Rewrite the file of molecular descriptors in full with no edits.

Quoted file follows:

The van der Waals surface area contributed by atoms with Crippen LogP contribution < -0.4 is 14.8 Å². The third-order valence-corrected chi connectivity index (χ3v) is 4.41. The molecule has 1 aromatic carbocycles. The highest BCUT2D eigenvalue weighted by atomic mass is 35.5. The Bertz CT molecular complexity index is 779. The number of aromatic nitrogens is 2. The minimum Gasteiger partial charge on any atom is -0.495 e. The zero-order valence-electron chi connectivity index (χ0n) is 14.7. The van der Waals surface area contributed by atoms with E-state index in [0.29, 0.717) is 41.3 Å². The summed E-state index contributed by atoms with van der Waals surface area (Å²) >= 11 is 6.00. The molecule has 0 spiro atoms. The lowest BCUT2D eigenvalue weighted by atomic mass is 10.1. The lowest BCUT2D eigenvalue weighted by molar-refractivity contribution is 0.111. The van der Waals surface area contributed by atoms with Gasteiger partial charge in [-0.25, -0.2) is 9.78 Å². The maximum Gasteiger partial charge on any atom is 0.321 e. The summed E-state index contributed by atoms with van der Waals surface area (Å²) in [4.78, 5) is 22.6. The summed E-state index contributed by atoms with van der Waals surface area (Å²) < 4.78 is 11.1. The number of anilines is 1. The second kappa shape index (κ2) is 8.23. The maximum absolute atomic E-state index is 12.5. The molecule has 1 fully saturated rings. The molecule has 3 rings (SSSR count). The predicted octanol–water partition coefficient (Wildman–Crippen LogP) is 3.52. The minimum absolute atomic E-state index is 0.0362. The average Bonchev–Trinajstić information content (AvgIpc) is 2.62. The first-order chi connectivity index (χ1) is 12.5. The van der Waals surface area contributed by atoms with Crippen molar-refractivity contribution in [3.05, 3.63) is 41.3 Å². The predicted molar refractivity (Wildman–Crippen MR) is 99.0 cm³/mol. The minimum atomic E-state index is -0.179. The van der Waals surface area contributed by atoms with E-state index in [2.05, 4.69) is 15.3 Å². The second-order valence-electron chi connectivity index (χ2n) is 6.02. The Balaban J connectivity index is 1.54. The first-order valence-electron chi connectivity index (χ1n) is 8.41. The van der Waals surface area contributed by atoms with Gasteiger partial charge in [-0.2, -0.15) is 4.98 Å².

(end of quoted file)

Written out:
The van der Waals surface area contributed by atoms with Crippen LogP contribution < -0.4 is 14.8 Å². The third-order valence-corrected chi connectivity index (χ3v) is 4.41. The molecule has 1 aromatic carbocycles. The highest BCUT2D eigenvalue weighted by atomic mass is 35.5. The Bertz CT molecular complexity index is 779. The number of aromatic nitrogens is 2. The minimum Gasteiger partial charge on any atom is -0.495 e. The zero-order valence-electron chi connectivity index (χ0n) is 14.7. The van der Waals surface area contributed by atoms with E-state index in [0.29, 0.717) is 41.3 Å². The summed E-state index contributed by atoms with van der Waals surface area (Å²) >= 11 is 6.00. The molecule has 0 spiro atoms. The lowest BCUT2D eigenvalue weighted by atomic mass is 10.1. The lowest BCUT2D eigenvalue weighted by molar-refractivity contribution is 0.111. The van der Waals surface area contributed by atoms with Gasteiger partial charge in [-0.25, -0.2) is 9.78 Å². The maximum Gasteiger partial charge on any atom is 0.321 e. The summed E-state index contributed by atoms with van der Waals surface area (Å²) in [4.78, 5) is 22.6. The summed E-state index contributed by atoms with van der Waals surface area (Å²) < 4.78 is 11.1. The number of anilines is 1. The second kappa shape index (κ2) is 8.23. The maximum absolute atomic E-state index is 12.5. The molecule has 1 fully saturated rings. The molecule has 3 rings (SSSR count). The predicted octanol–water partition coefficient (Wildman–Crippen LogP) is 3.52. The minimum absolute atomic E-state index is 0.0362. The average Bonchev–Trinajstić information content (AvgIpc) is 2.62. The first-order chi connectivity index (χ1) is 12.5. The van der Waals surface area contributed by atoms with Crippen molar-refractivity contribution in [3.05, 3.63) is 41.3 Å². The predicted molar refractivity (Wildman–Crippen MR) is 99.0 cm³/mol. The minimum atomic E-state index is -0.179. The van der Waals surface area contributed by atoms with E-state index in [2.05, 4.69) is 15.3 Å². The second-order valence-electron chi connectivity index (χ2n) is 6.02. The Balaban J connectivity index is 1.54. The first-order valence-electron chi connectivity index (χ1n) is 8.41. The van der Waals surface area contributed by atoms with Gasteiger partial charge in [-0.2, -0.15) is 4.98 Å².